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That day, Dwyane says, changed everything. In late 2003 Jolinda began studying to become a Baptist pastor and in June '05 qualified for her license to preach (she will be officially ordained next month). Dwyane, by then completing his second NBA season, had bought her a house near his outside Chicago, talked to her daily, became stronger spiritually under her guidance. "Once the breakthrough came, so many positive changes happened in him," Siohvaughn says. "It really was like a domino effect. His reverence for God, for family; his priorities kind of shifted. It's not that he wasn't still driven, but his foundation was built all over again."
Jolinda says she has been clean for five years now and counting. "It wouldn't be fair to say 'That Thing' don't come back and talk to you," she says. "Alcohol comes back, heroin's voice comes back, and they all run together. But it's what you do with the voice when it comes. I don't listen to it today." And when Wade sees his mother preaching, when he sees what she has become after years of wandering lost? More than the NBA title, the individual awards, the fame and the money, that sight means the most to him. She is his hero.
That's why, for Dwyane and all the Wades, a miracle isn't some tale of the supernatural. It's real. It has a face. Even Crean, the Marquette coach, realized that when he saw mother and son hugging and crying in the empty locker room at Bradley Center after the big win over Cincinnati. Crean went off to address the media, and as he was finishing Wade appeared. No one else there knew Jolinda's story, but Dwyane hadn't hustled her out a backdoor. No, head high, Dwyane had his right arm around his mother's shoulders and held her hand with his left. Everyone turned to look. "He wanted to show his mother off," Crean says now. The coach felt his eyes filling. He rushed out, hoping no one would see.
On a cool Thursday afternoon in November, Dwyane and Tragil and Siohvaughn are sitting at a long table inside a gymnasium at the Miami Rescue Mission, flanked by Heat teammates and their spouses. Overtown now has some of the marks of Englewood then: Bleary-eyed men walking zigzag, sad-looking buildings, an emptiness that feels like a threat. But on this day the crowd is moving in orderly lines, women mostly, some weary, some defiant and proud, as the world champions hand out Thanksgiving turkeys. At one point Dwyane rises from his seat and wades into a pack of screaming children. He picks up one girl, her hair in white-beaded braids, and squeezes her close as she tucks her face into his shoulder.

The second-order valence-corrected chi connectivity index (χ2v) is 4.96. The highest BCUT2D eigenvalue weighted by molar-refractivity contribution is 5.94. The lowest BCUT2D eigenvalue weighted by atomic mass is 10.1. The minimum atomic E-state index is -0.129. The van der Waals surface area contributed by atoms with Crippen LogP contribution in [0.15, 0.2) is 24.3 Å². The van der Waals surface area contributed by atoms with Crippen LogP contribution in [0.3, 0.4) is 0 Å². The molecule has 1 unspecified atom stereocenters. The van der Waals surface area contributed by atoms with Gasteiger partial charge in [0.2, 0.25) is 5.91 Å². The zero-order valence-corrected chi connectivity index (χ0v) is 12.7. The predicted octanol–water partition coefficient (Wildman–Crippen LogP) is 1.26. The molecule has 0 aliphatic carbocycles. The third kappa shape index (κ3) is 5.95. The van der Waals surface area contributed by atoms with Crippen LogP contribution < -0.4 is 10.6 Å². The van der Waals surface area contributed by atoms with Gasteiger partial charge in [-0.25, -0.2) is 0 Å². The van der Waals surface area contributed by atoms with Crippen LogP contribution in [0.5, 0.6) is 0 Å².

When he comes back Dwyane exchanges stories with Tragil about their own days like this, lining up with their grandmother in church or at a grocery store, so excited to be getting something, anything, they didn't have at home. "It takes me back," he says. "It always does."
The day after Miami had drafted her brother with the No. 5 pick in June 2003 and Dwyane had taken his first trip on a private jet, Tragil was in his suite at the Mandarin Oriental Hotel in Biscayne Bay taking pictures, staring at little islands in the turquoise water far below. There had been a whirl of meetings and handshakes and a flood of information about his new team and town, but finally they were alone. "Dude," Tragil said slowly, as if trying out the words, "you're going to be a millionaire."
Dwyane blinked. "Say that again."
"You're going to be ... a millionaire."
"Oh, my God."
Before the Heat, Wade's only other employer had been a Kentucky Fried Chicken in Robbins. His first check was for $120. His first NBA check? "50-something thousand dollars," he says. "You know how you go home and lie down on the couch and watch TV all day? I was looking at my check all day, just sitting and looking at it. A lot of thoughts were going through my head, like, Man, my father didn't make this in a year, maybe even two. I'm making this in just a two-week span?"